Innately Harmful

“Banning guns is the only sensible solution to the problem of gun deaths and injuries in the United States. The idea that we can’t ban them because someone will still attempt to own one, is fallacious and empty headed. If you feel that way, then all laws are useless because they get broken everyday. Why bother to have laws banning murder when people will still murder each other? You can easily see that you lack any ability to think critically. Logic escapes anyone who doesn’t understand that fewer guns means fewer gun deaths.” – Bill W on youtube

 
Generally speaking, we pass laws against things/actions that are harmful, especially to others. Murder hurts people. Theft hurts people. Heck, even running through a Stop sign is dangerous (although it doesn’t always hurt someone). Even many so-called “victimless” crimes are still harmful. Cocaine harms the user and has no possible harmless use. Cocaine also contributes to other crimes as addicts engage in profitable criminal activity to finance their addiction.

Guns, however, are not innately harmful. There are many legitimate uses and users of firearms. It’s been a while since I looked up the exact numbers, but there were about 7,000 homicides with firearms in 2013. Also, one firearm builder (Ruger) sold over 1 million firearms in 2013. There are easily more than 200 million guns total in the US, but no one is really sure. (The BATFE estimated 223 million in 1995, and many more have been sold since then). So in a country that owns well-over 200,000,000 guns, I think 7,000 murders a year is a very low percentage. That’s about 0.035% – no, not 1/3 of 1%, it’s more like 1/30 of 1%. For the sake of our rough-math, we’ll say that it’s about 1 out of 2,800 guns. Regardless of the roughness of my numbers, I feel quite confident in saying that 99% of guns are not used for homicides, that homicide is the exception, not the rule. Even if we expand the list of gun “victims” to include suicides (any seriously suicidal person will not be deterred by “gun control”), the number is still well below 1% of misuse.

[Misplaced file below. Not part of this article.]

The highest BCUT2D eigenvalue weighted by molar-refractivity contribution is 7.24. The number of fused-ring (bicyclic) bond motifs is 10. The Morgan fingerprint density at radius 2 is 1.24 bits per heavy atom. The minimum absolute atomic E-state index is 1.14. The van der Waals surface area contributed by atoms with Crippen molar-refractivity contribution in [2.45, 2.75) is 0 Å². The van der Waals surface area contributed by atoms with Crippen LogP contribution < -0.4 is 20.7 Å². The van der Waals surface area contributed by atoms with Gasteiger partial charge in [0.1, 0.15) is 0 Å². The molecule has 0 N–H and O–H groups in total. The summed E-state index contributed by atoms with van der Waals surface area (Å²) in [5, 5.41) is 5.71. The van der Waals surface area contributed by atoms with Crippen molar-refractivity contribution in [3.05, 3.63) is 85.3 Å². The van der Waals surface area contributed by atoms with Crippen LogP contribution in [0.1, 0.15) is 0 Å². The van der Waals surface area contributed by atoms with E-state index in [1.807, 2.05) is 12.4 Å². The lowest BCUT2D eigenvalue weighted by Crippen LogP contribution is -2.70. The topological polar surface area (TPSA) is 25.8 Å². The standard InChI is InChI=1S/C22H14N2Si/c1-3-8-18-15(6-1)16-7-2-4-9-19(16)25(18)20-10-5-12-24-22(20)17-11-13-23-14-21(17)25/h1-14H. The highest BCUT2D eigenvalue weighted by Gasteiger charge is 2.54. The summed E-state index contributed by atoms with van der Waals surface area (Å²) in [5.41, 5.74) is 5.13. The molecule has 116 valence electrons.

Simply put, there is nothing harmful, bad, or evil about merely owning a gun. There is no reason to restrict simple ownership of guns by lawful citizens. The only bad things about guns (murder, assault, brandishing) are already illegal, and those crimes should be prosecuted when they happen. It does not make sense to restrict gun ownership on the pretense of reducing violent actions. While it will restrict that very small group somewhat (again, far less than 1% of guns), it will also restrict the huge majority of legitimate users.

Restrictions on gun ownership make as much sense as outlawing alcohol to prevent drunk driving, outlawing kitchen knives to prevent stabbings, or outlawing rat poison to protect unfaithful husbands. We don’t restrict these things because we recognize that the “solution” does more harm to legitimate users than criminal users.

So when someone uses that tired, worn-out old catchphase that “Guns don’t kill people, people kill people”, remember that what they really mean is that guns are not inherently bad, and that all of bad things that people do with guns are not caused by guns. As they say about dogs, “Blame  the owner, not the breed.”

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About jurmond

'Jurmond' was the name of my first character in a homebrew D&D campaign. He was a gunslinger and tinker, creating and carrying strange weapons that belched fire and smoke. That was well over a decade ago but I still think of him whenever fiction and firearms collide, so it seems the perfect pen name for this project.
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